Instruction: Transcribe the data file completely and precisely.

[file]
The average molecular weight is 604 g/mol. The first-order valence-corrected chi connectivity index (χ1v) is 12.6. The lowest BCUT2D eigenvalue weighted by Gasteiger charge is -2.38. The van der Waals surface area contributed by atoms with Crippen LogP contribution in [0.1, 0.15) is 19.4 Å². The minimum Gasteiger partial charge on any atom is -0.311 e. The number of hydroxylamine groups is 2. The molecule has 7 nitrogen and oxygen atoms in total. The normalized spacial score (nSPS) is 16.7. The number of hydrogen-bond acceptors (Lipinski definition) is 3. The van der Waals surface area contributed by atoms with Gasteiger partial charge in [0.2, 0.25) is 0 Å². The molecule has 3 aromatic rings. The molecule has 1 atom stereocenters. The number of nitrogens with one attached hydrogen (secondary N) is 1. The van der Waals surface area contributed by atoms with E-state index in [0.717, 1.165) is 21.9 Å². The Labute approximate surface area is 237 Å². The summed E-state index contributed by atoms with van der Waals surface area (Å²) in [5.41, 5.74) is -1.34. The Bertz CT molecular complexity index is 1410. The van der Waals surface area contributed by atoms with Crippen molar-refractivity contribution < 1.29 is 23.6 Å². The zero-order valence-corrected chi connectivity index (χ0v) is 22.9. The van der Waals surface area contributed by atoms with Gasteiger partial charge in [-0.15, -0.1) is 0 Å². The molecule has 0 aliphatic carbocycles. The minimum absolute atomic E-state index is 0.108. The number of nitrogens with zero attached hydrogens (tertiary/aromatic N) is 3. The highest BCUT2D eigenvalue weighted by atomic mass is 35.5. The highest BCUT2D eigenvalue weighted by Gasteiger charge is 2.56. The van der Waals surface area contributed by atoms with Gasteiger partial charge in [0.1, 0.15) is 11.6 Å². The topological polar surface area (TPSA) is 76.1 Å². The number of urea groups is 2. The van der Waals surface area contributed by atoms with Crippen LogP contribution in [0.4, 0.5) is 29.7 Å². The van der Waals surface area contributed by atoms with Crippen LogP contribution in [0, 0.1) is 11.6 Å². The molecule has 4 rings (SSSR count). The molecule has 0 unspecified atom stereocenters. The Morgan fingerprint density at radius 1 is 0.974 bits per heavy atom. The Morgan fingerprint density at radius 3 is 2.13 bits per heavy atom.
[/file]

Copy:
The average molecular weight is 604 g/mol. The first-order valence-corrected chi connectivity index (χ1v) is 12.6. The lowest BCUT2D eigenvalue weighted by Gasteiger charge is -2.38. The van der Waals surface area contributed by atoms with Crippen LogP contribution in [0.1, 0.15) is 19.4 Å². The minimum Gasteiger partial charge on any atom is -0.311 e. The number of hydroxylamine groups is 2. The molecule has 7 nitrogen and oxygen atoms in total. The normalized spacial score (nSPS) is 16.7. The number of hydrogen-bond acceptors (Lipinski definition) is 3. The van der Waals surface area contributed by atoms with Gasteiger partial charge in [0.2, 0.25) is 0 Å². The molecule has 3 aromatic rings. The molecule has 1 atom stereocenters. The number of nitrogens with one attached hydrogen (secondary N) is 1. The van der Waals surface area contributed by atoms with E-state index in [0.717, 1.165) is 21.9 Å². The Labute approximate surface area is 237 Å². The summed E-state index contributed by atoms with van der Waals surface area (Å²) in [5.41, 5.74) is -1.34. The Bertz CT molecular complexity index is 1410. The van der Waals surface area contributed by atoms with Crippen molar-refractivity contribution < 1.29 is 23.6 Å². The zero-order valence-corrected chi connectivity index (χ0v) is 22.9. The van der Waals surface area contributed by atoms with Gasteiger partial charge in [-0.15, -0.1) is 0 Å². The molecule has 0 aliphatic carbocycles. The minimum absolute atomic E-state index is 0.108. The number of nitrogens with zero attached hydrogens (tertiary/aromatic N) is 3. The highest BCUT2D eigenvalue weighted by atomic mass is 35.5. The highest BCUT2D eigenvalue weighted by Gasteiger charge is 2.56. The van der Waals surface area contributed by atoms with Gasteiger partial charge in [0.1, 0.15) is 11.6 Å². The topological polar surface area (TPSA) is 76.1 Å². The number of urea groups is 2. The van der Waals surface area contributed by atoms with Crippen LogP contribution in [0.4, 0.5) is 29.7 Å². The van der Waals surface area contributed by atoms with Crippen LogP contribution in [0, 0.1) is 11.6 Å². The molecule has 4 rings (SSSR count). The molecule has 0 unspecified atom stereocenters. The Morgan fingerprint density at radius 1 is 0.974 bits per heavy atom. The Morgan fingerprint density at radius 3 is 2.13 bits per heavy atom.